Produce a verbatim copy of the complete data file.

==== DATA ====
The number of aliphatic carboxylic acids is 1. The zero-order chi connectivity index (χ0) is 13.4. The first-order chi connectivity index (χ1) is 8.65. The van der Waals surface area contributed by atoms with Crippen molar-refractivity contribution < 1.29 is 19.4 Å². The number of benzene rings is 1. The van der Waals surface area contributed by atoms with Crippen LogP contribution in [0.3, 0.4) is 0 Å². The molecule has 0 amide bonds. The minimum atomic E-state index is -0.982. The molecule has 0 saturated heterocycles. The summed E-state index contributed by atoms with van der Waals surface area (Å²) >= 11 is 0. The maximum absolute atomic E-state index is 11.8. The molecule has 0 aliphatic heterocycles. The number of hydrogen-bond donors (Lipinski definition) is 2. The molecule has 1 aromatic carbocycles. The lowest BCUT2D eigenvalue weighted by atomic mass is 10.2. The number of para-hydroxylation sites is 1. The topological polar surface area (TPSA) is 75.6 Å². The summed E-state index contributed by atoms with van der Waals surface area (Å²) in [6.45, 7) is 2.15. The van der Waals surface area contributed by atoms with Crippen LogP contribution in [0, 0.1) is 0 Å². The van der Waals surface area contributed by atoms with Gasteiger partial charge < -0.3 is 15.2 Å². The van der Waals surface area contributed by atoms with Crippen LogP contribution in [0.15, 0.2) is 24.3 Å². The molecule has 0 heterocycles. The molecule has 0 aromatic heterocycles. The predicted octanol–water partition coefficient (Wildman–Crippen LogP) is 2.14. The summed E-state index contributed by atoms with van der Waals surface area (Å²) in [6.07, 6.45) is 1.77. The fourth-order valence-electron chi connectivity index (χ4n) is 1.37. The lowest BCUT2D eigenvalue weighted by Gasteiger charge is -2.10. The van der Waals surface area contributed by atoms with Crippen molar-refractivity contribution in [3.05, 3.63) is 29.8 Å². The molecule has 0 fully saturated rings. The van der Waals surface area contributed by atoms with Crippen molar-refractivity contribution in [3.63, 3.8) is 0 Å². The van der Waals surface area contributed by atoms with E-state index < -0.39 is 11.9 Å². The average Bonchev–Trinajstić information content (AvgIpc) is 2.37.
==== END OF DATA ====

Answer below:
The number of aliphatic carboxylic acids is 1. The zero-order chi connectivity index (χ0) is 13.4. The first-order chi connectivity index (χ1) is 8.65. The van der Waals surface area contributed by atoms with Crippen molar-refractivity contribution < 1.29 is 19.4 Å². The number of benzene rings is 1. The van der Waals surface area contributed by atoms with Crippen LogP contribution in [0.3, 0.4) is 0 Å². The molecule has 0 amide bonds. The minimum atomic E-state index is -0.982. The molecule has 0 saturated heterocycles. The summed E-state index contributed by atoms with van der Waals surface area (Å²) >= 11 is 0. The maximum absolute atomic E-state index is 11.8. The molecule has 0 aliphatic heterocycles. The number of hydrogen-bond donors (Lipinski definition) is 2. The molecule has 1 aromatic carbocycles. The lowest BCUT2D eigenvalue weighted by atomic mass is 10.2. The number of para-hydroxylation sites is 1. The topological polar surface area (TPSA) is 75.6 Å². The summed E-state index contributed by atoms with van der Waals surface area (Å²) in [6.45, 7) is 2.15. The van der Waals surface area contributed by atoms with Crippen LogP contribution in [0, 0.1) is 0 Å². The van der Waals surface area contributed by atoms with Gasteiger partial charge < -0.3 is 15.2 Å². The van der Waals surface area contributed by atoms with Crippen LogP contribution in [0.15, 0.2) is 24.3 Å². The molecule has 0 heterocycles. The molecule has 0 aromatic heterocycles. The predicted octanol–water partition coefficient (Wildman–Crippen LogP) is 2.14. The summed E-state index contributed by atoms with van der Waals surface area (Å²) in [6.07, 6.45) is 1.77. The fourth-order valence-electron chi connectivity index (χ4n) is 1.37. The lowest BCUT2D eigenvalue weighted by Gasteiger charge is -2.10. The van der Waals surface area contributed by atoms with Crippen molar-refractivity contribution in [3.05, 3.63) is 29.8 Å². The molecule has 0 fully saturated rings. The van der Waals surface area contributed by atoms with Crippen molar-refractivity contribution in [3.63, 3.8) is 0 Å². The van der Waals surface area contributed by atoms with E-state index < -0.39 is 11.9 Å². The average Bonchev–Trinajstić information content (AvgIpc) is 2.37.